This year, we will also advocate for the creation of a high-speed and intercity passenger rail section in the renewal of rail legislation, which expires in September 2013, and we’ll seek modifications to current law mandating installation of positive train control (PTC) on commuter and freight railroads by 2015.

We’re also seeing activity in openings and expansions. Just some examples: Salt Lake City is opening three new light rail and streetcar lines; Hawaii is moving forward with an exciting new light rail line; streetcars are experiencing a renewal in New Orleans; and Tampa is preparing to open a Bus Rapid Transit route.

For the first three quarters of 2012, we saw ridership increases, and we will build on this momentum with the anticipation that the economy will continue to improve. And Americans are demanding even more public transportation. By 2050, 100 million more people will be living in this nation. And that means we will need more public transportation, including high-speed rail, to reduce congestion, strengthen the economy, and serve the needs of an increasingly diverse population.

More people of all ages are relocating to urban areas. Transit-oriented development development (TOD) is revitalizing communities, as residents seek a lifestyle with easy access to work and leisure. Many developers are recognizing the pent-up demand for TOD and have initiated new development trends with this in mind.  Many developers are recognizing the pent-up demand for TOD and have initiated new development trends with this in mind. Some of the strongest – and newest – supporters of public transportation are the Gen X and Yers, who seek economic ease of mobility and want to contribute to reducing their carbon footprints.  
And it’s not just the younger generations that want more public transportation options.

As our country’s population ages, public transportation needs to be available to older Americans who choose not to drive or cannot drive any longer. Additionally, 2013 will see an increase in the needs of special populations, such as persons with disabilities, rural residents, and returning veterans.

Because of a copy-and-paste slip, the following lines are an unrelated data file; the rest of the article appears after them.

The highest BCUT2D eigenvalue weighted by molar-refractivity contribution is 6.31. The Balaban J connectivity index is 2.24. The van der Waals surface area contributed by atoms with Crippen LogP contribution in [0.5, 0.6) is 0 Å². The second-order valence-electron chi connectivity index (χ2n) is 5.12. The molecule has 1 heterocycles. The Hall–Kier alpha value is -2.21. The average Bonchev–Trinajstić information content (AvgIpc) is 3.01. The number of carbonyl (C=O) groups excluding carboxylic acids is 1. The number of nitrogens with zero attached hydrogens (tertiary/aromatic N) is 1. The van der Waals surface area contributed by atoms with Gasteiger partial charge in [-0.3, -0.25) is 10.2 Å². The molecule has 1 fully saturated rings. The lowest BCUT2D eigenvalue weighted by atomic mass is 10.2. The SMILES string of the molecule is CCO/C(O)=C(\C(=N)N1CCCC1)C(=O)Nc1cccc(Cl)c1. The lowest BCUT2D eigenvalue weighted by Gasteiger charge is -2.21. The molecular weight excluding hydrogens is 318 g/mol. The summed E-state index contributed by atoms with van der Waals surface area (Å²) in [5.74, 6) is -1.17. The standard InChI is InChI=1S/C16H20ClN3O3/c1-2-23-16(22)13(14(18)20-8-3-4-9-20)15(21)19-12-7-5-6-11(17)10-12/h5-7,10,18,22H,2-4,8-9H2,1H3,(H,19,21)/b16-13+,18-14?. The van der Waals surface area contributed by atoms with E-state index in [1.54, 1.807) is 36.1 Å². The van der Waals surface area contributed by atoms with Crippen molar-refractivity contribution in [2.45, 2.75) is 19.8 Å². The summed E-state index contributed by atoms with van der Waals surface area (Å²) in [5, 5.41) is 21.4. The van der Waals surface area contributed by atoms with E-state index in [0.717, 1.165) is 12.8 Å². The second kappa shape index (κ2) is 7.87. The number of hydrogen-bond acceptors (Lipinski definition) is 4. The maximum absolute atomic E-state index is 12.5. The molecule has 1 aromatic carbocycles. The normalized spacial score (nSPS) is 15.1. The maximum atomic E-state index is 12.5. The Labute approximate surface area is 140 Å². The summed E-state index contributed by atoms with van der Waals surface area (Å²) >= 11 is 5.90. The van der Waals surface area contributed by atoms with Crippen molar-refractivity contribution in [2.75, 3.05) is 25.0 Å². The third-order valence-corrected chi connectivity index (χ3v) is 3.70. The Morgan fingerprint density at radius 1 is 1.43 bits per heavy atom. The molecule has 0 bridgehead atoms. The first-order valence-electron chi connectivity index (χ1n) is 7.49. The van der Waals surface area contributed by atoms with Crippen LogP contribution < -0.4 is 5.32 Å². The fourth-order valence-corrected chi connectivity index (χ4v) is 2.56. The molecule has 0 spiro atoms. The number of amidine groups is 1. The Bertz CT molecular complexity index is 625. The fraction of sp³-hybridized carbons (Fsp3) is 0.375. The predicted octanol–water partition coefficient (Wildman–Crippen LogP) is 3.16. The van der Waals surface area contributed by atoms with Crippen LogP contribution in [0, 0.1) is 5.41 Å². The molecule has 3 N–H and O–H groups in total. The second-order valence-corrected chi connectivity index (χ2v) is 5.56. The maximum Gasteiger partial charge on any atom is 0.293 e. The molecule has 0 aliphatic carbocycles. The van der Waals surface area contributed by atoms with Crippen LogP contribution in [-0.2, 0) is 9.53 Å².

Public transportation is indeed a lifeline for individuals, which is why APTA Chair Flora Castillo’s theme this year is so appropriate: “Public Transportation: It’s All About the People.”

Long-Term Plans
In study after study, engineers and public safety officials have sounded the alarm about our country’s crumbling infrastructure. The American Society of Civil Engineers gave the country a “D” rating, and called for more than $2 trillion in new spending over five years to correct the problem. This is only the beginning. Experts from the Miller Center for Public Affairs at the University of Virginia – including former U.S. Secretaries of Transportation Samuel Skinner and Norman Mineta – concluded that an additional $134 billion to $262 billion per year will be needed to repair, rebuild and upgrade the nation's rail, road and air transportation systems through 2035.

According to FTA, $78 billion is needed to address existing public transit infrastructure needs alone. Assuming a 3.53 percent annual growth in ridership, a total of $60 billion is needed annually for capital investments. Unfortunately, the current level of funding from the federal government is not adequate to address the current backlog of needs, let alone growing ridership demands.

This is why enacting a well-funded, multi-year, long-term surface transportation legislation is APTA’s top priority. By achieving this goal, public transit systems will be able to plan for the future and expand multimodal services for a growing population.

All this means our jobs will be even bigger in 2013. So will the public’s expectations and needs. That’s what comes with success … and we have the aspirations to meet and exceed our New Year’s goals.

The economic recession tested and stretched the resources of our business members and our public transit systems across the country. As a result, we learned important lessons that will serve us well in 2013.

Last year, we proved that public transportation is an integral element of this country’s future. With your support, hard work, and creativity, we’ll capitalize on this victory and write the next chapter of accomplishments for our industry in the coming months. I look forward to working alongside all of you.

Happy New Year!